When nationalisation was brought in the country was told that the justification for it was that we would get a better service. That promise, held forth to us by the party opposite, is being implemented so far as my constituents are concerned by the closing down of their line and the making of a charge for a service which, in the days before nationalisation, was provided free. The result will be that their costs will go up. Our farmers particularly will face increased costs, and it is probable that a considerable acreage under sugar beet in an area good for growing that crop will have to go over to other crops. The farmers will also find that instead of being able to afford bulky manures, which are good for the soil, they will have to go over to concentrated fertilisers which are nothing like so good.

Then again, the entire area will be affected so far as coal distribution is concerned. Recently the line in the Elham Valley was closed down. If those increases in prices there are an example of what will happen when the East Kent Light Railway is closed down, we shall find that the price of coal to the consumer in this area will go up by something like 5s. a ton.

Those are the problems which are being created by the closing of this railway. It is not for me to say whether it is right or wrong to close that part of the line. I do not want to argue the merits or demerits of the case, but assuming that the line is uneconomic and that it is right that it should be closed down, the Ministry should have come to that conclusion earlier rather than at this late date. Since nationalisation £10,000 has been spent on re-sleepering that line and on reconditioning the metalling, so if the line is uneconomic it means that £10,000 has been thrown straight down the drain since nationalisation. I hope that the Parliamentary and Financial Secretary to the Admiralty, who is to reply to the Debate, will say why this line, which gave good service under private enterprise, became uneconomic the moment it was taken over under nationalisation.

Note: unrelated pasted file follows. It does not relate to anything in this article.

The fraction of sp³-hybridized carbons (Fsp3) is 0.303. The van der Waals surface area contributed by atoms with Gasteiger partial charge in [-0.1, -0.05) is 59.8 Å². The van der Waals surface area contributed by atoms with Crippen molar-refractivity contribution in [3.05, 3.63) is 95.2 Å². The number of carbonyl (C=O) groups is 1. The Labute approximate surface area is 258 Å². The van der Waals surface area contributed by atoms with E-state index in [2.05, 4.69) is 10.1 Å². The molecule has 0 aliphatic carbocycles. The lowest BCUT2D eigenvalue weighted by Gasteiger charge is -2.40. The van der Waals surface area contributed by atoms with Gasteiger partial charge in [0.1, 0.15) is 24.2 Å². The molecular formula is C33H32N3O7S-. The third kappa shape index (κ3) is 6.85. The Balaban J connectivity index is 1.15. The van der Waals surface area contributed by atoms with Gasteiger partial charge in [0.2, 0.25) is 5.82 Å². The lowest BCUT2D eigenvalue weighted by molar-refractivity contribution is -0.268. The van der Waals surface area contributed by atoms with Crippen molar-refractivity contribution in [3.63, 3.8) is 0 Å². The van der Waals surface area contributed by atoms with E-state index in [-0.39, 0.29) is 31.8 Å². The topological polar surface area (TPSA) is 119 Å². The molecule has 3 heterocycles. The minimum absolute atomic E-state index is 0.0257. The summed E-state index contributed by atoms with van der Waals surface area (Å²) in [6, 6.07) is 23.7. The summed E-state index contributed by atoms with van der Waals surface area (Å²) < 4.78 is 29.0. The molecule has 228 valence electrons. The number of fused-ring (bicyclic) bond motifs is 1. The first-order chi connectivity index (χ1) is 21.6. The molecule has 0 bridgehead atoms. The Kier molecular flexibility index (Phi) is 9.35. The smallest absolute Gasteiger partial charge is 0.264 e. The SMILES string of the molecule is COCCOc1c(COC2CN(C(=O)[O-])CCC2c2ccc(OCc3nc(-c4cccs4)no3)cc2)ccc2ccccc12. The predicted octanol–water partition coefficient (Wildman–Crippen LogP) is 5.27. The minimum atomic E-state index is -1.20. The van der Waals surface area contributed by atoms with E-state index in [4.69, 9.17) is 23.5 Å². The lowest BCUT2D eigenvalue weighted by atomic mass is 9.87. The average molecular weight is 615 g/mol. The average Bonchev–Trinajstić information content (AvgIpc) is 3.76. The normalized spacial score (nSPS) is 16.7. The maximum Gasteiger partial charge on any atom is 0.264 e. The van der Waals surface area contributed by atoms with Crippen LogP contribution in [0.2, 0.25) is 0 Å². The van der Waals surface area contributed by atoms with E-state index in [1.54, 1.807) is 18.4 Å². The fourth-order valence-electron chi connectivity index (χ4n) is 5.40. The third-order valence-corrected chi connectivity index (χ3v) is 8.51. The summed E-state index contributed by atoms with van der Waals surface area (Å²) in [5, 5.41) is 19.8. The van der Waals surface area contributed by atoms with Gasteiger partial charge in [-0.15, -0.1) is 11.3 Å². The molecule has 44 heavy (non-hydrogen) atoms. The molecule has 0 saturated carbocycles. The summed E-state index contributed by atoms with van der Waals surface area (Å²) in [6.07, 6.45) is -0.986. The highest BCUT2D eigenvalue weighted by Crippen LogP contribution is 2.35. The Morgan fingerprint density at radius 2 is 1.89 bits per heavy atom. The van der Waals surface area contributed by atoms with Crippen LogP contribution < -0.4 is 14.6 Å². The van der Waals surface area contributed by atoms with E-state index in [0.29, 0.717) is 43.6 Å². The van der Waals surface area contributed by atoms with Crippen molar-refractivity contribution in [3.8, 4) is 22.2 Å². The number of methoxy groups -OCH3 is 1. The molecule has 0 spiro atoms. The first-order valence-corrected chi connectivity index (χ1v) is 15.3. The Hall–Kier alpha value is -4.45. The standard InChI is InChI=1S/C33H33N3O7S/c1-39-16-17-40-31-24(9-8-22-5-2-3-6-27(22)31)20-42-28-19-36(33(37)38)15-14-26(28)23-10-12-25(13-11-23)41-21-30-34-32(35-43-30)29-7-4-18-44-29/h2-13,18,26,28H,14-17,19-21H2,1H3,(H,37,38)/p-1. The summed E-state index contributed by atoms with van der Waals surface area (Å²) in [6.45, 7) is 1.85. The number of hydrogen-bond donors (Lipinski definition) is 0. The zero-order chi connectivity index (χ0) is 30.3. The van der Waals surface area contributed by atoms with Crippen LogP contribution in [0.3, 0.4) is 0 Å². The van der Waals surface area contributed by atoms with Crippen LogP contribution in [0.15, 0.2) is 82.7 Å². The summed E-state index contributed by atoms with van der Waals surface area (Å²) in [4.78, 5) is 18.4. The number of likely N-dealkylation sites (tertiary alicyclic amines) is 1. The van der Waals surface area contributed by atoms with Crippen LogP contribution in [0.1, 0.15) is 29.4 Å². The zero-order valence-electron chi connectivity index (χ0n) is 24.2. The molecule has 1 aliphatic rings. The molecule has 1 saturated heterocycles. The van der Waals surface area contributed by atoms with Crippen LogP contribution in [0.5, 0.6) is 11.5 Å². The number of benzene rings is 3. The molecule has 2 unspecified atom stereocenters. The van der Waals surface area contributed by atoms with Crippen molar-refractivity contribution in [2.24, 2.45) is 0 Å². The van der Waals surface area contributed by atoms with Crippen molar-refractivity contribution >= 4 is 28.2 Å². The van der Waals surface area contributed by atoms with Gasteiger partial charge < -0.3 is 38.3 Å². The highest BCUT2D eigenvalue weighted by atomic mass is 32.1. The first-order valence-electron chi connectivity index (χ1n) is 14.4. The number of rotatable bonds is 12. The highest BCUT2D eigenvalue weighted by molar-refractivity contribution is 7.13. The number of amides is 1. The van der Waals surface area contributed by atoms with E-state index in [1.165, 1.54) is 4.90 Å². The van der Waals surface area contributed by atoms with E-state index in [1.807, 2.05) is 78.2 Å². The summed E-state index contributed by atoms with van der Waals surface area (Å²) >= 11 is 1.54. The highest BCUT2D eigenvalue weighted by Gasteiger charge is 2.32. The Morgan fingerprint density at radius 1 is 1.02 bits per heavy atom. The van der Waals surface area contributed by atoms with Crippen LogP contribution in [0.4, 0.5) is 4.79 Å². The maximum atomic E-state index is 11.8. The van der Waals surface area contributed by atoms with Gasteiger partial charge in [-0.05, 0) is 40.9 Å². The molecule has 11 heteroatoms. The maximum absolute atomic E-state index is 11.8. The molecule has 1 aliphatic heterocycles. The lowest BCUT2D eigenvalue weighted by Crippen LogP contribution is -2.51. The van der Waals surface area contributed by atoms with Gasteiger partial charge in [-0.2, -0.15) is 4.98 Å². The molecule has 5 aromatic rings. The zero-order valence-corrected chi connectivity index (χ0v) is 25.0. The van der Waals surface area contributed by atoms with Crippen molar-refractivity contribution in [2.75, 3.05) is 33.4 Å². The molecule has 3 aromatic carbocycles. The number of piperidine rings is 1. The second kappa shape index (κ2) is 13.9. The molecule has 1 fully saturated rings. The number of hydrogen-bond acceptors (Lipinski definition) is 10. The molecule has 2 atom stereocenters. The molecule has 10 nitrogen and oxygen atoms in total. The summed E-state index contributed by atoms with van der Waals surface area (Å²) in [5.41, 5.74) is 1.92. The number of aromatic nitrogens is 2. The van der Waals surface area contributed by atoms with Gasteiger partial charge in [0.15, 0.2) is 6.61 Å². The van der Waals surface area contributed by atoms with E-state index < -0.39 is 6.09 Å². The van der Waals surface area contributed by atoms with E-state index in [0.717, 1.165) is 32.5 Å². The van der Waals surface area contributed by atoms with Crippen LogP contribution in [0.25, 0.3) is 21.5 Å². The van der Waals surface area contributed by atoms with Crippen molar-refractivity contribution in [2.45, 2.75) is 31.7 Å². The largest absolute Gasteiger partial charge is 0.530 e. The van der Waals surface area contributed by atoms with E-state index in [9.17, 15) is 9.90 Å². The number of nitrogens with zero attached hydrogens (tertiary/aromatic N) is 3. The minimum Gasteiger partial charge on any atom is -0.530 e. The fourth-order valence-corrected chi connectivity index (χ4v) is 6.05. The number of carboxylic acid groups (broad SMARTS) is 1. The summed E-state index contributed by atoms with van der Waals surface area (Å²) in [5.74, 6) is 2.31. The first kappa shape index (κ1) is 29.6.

Particularly I want to ask that before the line is closed down on 1st December a public inquiry shall take place so that the people in the area who will be affected will have an opportunity to put forward their case and to express their views. This public inquiry should bring to the people of that area the realisation that all the pros and cons are being weighed carefully, so that they will feel, if the decision to close the line is implemented, that the decision will not have been taken lightly but only after full consideration and after all the facts have been weighed, and in public.

8.50 p.m.

Mr. McAdden (Southend, East)

I should like to follow my hon. Friend the Member for Dover (Mr. John Arbuthnot) on the question of uneconomic lines, because I believe that unless some radical alteration is made in the procedure now being adopted, there will be far more uneconomic lines. I, for my sins, live upon a portion of the line which, I believe, has been in the past a very profitable section of the railway undertaking, and it is only right that I should draw attention to some of the things which are happening there before I make one or two brief comments upon the road haulage side of the activities of the British Transport Commission.